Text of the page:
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I'd like to use the following function to return a transposed pointer to a multidimensional array.

Code

float** Matrix3f::Transpose( void )
{

    float matrix[MATRIX3_DIMS][MATRIX3_DIMS] =
    {
        { mMatrix[ 0 ][ 0 ], mMatrix[ 1 ][ 0 ], mMatrix[ 2 ][ 0 ] },
        { mMatrix[ 0 ][ 1 ], mMatrix[ 1 ][ 1 ], mMatrix[ 2 ][ 1 ] },
        { mMatrix[ 0 ][ 2 ], mMatrix[ 1 ][ 2 ], mMatrix[ 2 ][ 2 ] }
    };

    float** ret = new float*[ MATRIX3_DIMS ];

    for ( int i = 0; i < MATRIX3_DIMS; i++ )
    {
        for ( int j = 0; j < MATRIX3_DIMS; j++ )
        {
            ( *ret )[ i ][ j ] = matrix[ i ][ j ];
        }
    }

    return ret;

}

Description

As shown, I declare a multidimensional array using initialization syntax(using the class-member matrix - mMatrix - to create a transposed version of the matrix itself. I then assign a multidimensional pointer to an array (ret) and loop through, assigning each member of the local array - matrix - to the ret pointer array.

The error I receive is the following:

error: invalid types ‘float[int]’ for array subscript

Question

What exactly am I doing wrong, and how can I accomplish this task?

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3  
You are allocating only rows for 2D array and not the columns. You have to new float[MATRIX3_DIMS] for columns also. –  iammilind Jan 14 '12 at 5:05
4  
There are multiple things wrong here but the syntax error is because you need to replace '(*ret)' with just 'ret' -- you're trying to dereference a ptr-to-ptr type three times when it can only be dereferenced twice. –  mcmcc Jan 14 '12 at 5:08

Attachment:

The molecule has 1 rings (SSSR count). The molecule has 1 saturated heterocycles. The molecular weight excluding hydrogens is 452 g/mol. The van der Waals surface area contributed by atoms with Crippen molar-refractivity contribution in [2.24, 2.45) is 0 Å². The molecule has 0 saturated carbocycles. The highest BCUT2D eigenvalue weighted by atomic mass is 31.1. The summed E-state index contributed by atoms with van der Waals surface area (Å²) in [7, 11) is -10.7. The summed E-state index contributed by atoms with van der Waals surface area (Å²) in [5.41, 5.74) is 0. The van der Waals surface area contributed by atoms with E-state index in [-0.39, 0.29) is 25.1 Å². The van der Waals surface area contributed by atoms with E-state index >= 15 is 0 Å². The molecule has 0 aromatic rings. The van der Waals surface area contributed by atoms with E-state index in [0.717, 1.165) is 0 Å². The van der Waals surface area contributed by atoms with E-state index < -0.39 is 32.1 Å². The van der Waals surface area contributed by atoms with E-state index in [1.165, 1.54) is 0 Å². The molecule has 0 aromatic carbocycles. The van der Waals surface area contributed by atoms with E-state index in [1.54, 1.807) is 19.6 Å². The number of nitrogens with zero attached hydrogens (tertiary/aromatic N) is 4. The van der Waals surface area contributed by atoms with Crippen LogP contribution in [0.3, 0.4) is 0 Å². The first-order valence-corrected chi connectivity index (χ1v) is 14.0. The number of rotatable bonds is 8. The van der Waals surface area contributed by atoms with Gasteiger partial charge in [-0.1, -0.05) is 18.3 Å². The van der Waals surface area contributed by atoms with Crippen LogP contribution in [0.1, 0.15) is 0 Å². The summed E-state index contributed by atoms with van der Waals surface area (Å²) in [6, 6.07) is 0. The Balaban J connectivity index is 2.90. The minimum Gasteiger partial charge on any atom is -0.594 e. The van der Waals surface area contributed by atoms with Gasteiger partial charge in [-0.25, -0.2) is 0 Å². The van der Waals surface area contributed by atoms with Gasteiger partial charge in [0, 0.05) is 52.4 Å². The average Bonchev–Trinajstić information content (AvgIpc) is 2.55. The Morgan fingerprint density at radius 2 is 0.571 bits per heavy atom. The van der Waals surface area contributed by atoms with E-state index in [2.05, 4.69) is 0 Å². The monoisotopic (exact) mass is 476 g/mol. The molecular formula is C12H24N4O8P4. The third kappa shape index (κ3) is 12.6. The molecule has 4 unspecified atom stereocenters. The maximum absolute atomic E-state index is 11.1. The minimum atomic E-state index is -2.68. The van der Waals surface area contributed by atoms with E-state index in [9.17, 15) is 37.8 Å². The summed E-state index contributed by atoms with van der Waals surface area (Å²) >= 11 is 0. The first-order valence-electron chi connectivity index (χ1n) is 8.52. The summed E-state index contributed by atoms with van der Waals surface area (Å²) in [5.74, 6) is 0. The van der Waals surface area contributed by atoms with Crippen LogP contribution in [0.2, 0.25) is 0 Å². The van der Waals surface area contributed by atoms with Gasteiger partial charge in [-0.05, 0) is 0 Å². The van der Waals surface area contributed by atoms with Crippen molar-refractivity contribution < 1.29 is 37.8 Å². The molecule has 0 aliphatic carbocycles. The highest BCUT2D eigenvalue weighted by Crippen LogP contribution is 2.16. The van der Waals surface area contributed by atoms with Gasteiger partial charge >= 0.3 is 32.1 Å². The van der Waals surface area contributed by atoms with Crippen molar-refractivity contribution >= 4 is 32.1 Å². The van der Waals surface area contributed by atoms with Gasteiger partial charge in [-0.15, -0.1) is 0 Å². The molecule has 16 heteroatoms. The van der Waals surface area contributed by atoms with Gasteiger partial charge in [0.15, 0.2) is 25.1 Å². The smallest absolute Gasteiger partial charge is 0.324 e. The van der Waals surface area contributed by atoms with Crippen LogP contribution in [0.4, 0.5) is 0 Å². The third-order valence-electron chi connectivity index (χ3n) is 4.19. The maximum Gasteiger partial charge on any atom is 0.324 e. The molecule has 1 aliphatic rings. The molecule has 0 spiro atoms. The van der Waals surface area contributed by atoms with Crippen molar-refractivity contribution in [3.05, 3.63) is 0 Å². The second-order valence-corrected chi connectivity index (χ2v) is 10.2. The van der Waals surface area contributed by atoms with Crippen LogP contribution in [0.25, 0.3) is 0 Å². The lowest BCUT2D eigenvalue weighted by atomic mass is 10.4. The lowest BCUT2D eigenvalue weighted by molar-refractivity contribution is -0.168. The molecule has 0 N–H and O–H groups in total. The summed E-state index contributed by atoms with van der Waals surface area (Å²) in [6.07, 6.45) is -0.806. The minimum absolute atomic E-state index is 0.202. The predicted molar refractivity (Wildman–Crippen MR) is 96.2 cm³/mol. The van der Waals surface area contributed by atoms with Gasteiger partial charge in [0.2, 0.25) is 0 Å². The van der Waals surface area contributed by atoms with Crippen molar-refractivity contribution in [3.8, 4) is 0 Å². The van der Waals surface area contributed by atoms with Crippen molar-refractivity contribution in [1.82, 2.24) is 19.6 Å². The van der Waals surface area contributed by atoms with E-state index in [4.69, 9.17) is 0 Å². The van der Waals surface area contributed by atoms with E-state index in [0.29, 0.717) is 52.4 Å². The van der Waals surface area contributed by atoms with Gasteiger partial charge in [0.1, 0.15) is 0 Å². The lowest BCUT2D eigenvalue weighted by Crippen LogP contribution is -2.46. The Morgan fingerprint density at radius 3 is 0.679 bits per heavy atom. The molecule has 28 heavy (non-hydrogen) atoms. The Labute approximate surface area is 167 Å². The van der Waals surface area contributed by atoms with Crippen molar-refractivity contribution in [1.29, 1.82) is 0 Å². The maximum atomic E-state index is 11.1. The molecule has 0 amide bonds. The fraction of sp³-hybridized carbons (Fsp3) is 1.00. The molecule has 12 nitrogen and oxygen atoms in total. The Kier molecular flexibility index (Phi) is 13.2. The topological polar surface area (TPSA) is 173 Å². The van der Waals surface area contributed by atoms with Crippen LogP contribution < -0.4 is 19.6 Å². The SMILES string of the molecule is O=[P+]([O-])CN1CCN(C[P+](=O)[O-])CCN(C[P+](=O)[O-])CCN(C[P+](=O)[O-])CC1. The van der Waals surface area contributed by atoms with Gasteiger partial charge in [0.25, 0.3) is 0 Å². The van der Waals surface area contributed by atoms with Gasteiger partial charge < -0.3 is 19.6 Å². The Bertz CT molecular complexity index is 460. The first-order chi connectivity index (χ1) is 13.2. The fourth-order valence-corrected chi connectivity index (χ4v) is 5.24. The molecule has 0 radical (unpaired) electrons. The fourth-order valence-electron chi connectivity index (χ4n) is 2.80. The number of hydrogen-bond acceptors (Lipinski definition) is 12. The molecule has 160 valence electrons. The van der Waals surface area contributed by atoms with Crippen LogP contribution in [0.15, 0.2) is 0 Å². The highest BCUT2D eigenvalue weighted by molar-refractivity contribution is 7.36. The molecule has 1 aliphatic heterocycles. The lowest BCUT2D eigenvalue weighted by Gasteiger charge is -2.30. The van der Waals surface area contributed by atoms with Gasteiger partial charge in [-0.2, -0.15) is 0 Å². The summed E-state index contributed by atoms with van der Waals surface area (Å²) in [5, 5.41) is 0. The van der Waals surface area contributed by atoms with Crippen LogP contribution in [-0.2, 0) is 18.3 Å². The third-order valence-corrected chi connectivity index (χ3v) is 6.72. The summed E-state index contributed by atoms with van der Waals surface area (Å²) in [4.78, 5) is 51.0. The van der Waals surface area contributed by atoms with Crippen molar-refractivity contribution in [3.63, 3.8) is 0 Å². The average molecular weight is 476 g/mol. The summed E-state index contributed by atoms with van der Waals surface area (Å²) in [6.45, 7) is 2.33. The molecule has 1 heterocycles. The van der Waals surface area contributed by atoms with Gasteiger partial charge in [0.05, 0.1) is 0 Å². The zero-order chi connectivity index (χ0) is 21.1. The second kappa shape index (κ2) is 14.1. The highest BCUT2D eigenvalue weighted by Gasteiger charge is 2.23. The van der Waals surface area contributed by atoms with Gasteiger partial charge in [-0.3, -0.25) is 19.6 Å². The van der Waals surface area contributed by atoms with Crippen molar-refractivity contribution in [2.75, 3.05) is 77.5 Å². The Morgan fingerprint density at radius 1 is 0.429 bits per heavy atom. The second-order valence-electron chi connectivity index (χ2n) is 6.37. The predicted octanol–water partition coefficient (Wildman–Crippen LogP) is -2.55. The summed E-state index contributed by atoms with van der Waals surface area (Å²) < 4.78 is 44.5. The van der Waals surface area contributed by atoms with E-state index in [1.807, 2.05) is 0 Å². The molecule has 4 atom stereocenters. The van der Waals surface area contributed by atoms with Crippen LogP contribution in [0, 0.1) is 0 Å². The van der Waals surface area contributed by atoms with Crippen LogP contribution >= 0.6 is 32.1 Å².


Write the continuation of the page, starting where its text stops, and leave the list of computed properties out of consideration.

2  
@iammilind also ( *ret )[ i ][ j ] dereferences a float ** 3 times. ret is a float**, *ret is a float* and (*ret)[i] is a float. You can't do float f; f[0]; but that's basically what you do and what the compiler complains about. Also I'd recommend that you allocate the matrix with new float[height*width] and access it with mat[i%width+j*width] or write a small wrapper class and override the subscript operator. –  PeterT Jan 14 '12 at 5:08
    
Oh, silly me... –  blissfreak Jan 14 '12 at 5:09
    
I hope you are planning on releasing the memory afterwards. –  R. Martinho Fernandes Jan 14 '12 at 5:09

1 Answer 1

up vote 2 down vote accepted

ret is a pointer to pointer to float. When you dereference it, like this: (*ret), you get a pointer to float. When you take an index on that, like this: ( *ret )[ i ], that gives you a float. When you take an index on that, like this: ( *ret )[ i ][ j ], well, you're trying to index off of a float. That's not legal.

Putting my disgust for this style of coding aside, the first thing you're doing wrong is you are not allocating the sub-arrays. The compiler error though, refers to the error I illustrated in the first paragraph. Just remove the dereferencing of ret to fix that. You end up with this:

for ( int i = 0; i < MATRIX3_DIMS; i++ )
{
    ret[i] = new float[MATRIX3_DIMS];
    for ( int j = 0; j < MATRIX3_DIMS; j++ )
    {
        ret[ i ][ j ] = matrix[ i ][ j ];
    }
}

This is totally not exception safe though, and you should be using a class that properly manages memory in an exception safe way, like std::vector.

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